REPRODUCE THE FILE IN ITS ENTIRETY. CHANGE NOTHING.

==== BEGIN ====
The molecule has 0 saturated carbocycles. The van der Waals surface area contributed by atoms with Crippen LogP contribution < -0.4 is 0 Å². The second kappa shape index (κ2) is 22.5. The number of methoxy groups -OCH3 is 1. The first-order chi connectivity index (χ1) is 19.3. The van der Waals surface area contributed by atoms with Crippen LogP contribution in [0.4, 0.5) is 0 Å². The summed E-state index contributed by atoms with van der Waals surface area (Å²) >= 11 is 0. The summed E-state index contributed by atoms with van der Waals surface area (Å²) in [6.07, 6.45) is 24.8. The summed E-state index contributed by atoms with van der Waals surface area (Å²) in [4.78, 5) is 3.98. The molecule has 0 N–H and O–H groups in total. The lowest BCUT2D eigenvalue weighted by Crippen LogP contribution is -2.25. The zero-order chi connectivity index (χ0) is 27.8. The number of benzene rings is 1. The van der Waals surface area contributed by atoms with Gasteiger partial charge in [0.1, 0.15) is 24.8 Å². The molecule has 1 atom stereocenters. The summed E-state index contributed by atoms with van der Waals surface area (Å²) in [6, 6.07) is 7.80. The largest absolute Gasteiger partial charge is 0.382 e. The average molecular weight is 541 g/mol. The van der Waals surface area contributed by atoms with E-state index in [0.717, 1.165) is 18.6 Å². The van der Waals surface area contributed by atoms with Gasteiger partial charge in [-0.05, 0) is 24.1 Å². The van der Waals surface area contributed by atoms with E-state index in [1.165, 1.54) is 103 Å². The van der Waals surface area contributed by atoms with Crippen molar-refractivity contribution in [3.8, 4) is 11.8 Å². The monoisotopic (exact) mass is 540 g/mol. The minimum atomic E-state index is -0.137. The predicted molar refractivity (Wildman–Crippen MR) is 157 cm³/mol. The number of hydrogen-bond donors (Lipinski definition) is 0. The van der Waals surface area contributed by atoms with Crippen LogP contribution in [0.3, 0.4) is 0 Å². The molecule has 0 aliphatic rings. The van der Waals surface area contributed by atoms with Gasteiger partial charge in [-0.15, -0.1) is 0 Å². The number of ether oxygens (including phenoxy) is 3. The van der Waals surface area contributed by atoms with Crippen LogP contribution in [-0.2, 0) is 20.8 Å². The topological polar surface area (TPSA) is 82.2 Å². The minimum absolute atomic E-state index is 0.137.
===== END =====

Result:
The molecule has 0 saturated carbocycles. The van der Waals surface area contributed by atoms with Crippen LogP contribution < -0.4 is 0 Å². The second kappa shape index (κ2) is 22.5. The number of methoxy groups -OCH3 is 1. The first-order chi connectivity index (χ1) is 19.3. The van der Waals surface area contributed by atoms with Crippen LogP contribution in [0.4, 0.5) is 0 Å². The summed E-state index contributed by atoms with van der Waals surface area (Å²) >= 11 is 0. The summed E-state index contributed by atoms with van der Waals surface area (Å²) in [6.07, 6.45) is 24.8. The summed E-state index contributed by atoms with van der Waals surface area (Å²) in [4.78, 5) is 3.98. The molecule has 0 N–H and O–H groups in total. The lowest BCUT2D eigenvalue weighted by Crippen LogP contribution is -2.25. The zero-order chi connectivity index (χ0) is 27.8. The number of benzene rings is 1. The van der Waals surface area contributed by atoms with Gasteiger partial charge in [0.1, 0.15) is 24.8 Å². The molecule has 1 atom stereocenters. The summed E-state index contributed by atoms with van der Waals surface area (Å²) in [6, 6.07) is 7.80. The largest absolute Gasteiger partial charge is 0.382 e. The average molecular weight is 541 g/mol. The van der Waals surface area contributed by atoms with E-state index in [0.717, 1.165) is 18.6 Å². The van der Waals surface area contributed by atoms with Gasteiger partial charge in [-0.05, 0) is 24.1 Å². The van der Waals surface area contributed by atoms with E-state index in [1.165, 1.54) is 103 Å². The van der Waals surface area contributed by atoms with Crippen molar-refractivity contribution in [3.8, 4) is 11.8 Å². The monoisotopic (exact) mass is 540 g/mol. The minimum atomic E-state index is -0.137. The predicted molar refractivity (Wildman–Crippen MR) is 157 cm³/mol. The number of hydrogen-bond donors (Lipinski definition) is 0. The van der Waals surface area contributed by atoms with Crippen LogP contribution in [0.3, 0.4) is 0 Å². The molecule has 0 aliphatic rings. The van der Waals surface area contributed by atoms with Gasteiger partial charge in [-0.15, -0.1) is 0 Å². The number of ether oxygens (including phenoxy) is 3. The van der Waals surface area contributed by atoms with Crippen LogP contribution in [-0.2, 0) is 20.8 Å². The topological polar surface area (TPSA) is 82.2 Å². The minimum absolute atomic E-state index is 0.137.